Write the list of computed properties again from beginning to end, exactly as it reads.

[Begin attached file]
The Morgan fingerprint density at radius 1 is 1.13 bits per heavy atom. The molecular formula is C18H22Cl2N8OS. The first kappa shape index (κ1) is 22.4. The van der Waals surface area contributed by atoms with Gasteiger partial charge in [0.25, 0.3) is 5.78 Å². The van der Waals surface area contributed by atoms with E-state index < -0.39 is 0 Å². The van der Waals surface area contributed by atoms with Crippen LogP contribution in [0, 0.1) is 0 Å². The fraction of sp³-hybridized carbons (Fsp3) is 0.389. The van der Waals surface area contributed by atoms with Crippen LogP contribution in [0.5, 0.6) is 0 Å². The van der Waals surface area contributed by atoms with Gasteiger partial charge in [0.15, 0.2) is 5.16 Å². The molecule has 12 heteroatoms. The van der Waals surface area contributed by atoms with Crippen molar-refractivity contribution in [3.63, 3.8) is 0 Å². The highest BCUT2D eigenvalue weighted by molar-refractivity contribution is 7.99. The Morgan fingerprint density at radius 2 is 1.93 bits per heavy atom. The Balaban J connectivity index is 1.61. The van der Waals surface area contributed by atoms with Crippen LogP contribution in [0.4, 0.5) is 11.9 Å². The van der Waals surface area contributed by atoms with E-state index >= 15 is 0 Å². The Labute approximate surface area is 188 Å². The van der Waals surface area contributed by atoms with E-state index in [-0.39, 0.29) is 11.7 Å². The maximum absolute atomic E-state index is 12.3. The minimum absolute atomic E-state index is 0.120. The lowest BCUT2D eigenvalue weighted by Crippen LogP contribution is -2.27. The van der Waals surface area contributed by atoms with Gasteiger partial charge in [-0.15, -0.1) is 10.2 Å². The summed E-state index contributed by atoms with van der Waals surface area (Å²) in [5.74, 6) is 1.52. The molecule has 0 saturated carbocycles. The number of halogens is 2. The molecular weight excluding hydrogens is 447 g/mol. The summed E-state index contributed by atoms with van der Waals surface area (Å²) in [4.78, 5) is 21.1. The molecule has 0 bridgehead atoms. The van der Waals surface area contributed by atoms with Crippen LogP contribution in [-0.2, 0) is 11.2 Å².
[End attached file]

The Morgan fingerprint density at radius 1 is 1.13 bits per heavy atom. The molecular formula is C18H22Cl2N8OS. The first kappa shape index (κ1) is 22.4. The van der Waals surface area contributed by atoms with Gasteiger partial charge in [0.25, 0.3) is 5.78 Å². The van der Waals surface area contributed by atoms with E-state index < -0.39 is 0 Å². The van der Waals surface area contributed by atoms with Crippen LogP contribution in [0, 0.1) is 0 Å². The fraction of sp³-hybridized carbons (Fsp3) is 0.389. The van der Waals surface area contributed by atoms with Crippen LogP contribution in [0.5, 0.6) is 0 Å². The van der Waals surface area contributed by atoms with Gasteiger partial charge in [0.15, 0.2) is 5.16 Å². The molecule has 12 heteroatoms. The van der Waals surface area contributed by atoms with Crippen molar-refractivity contribution in [3.63, 3.8) is 0 Å². The highest BCUT2D eigenvalue weighted by molar-refractivity contribution is 7.99. The Morgan fingerprint density at radius 2 is 1.93 bits per heavy atom. The Balaban J connectivity index is 1.61. The van der Waals surface area contributed by atoms with Crippen LogP contribution in [0.4, 0.5) is 11.9 Å². The van der Waals surface area contributed by atoms with E-state index >= 15 is 0 Å². The Labute approximate surface area is 188 Å². The van der Waals surface area contributed by atoms with E-state index in [-0.39, 0.29) is 11.7 Å². The maximum absolute atomic E-state index is 12.3. The minimum absolute atomic E-state index is 0.120. The lowest BCUT2D eigenvalue weighted by Crippen LogP contribution is -2.27. The van der Waals surface area contributed by atoms with Gasteiger partial charge in [-0.15, -0.1) is 10.2 Å². The summed E-state index contributed by atoms with van der Waals surface area (Å²) in [5.74, 6) is 1.52. The molecule has 0 saturated carbocycles. The number of halogens is 2. The molecular weight excluding hydrogens is 447 g/mol. The summed E-state index contributed by atoms with van der Waals surface area (Å²) in [4.78, 5) is 21.1. The molecule has 0 bridgehead atoms. The van der Waals surface area contributed by atoms with Crippen LogP contribution in [-0.2, 0) is 11.2 Å².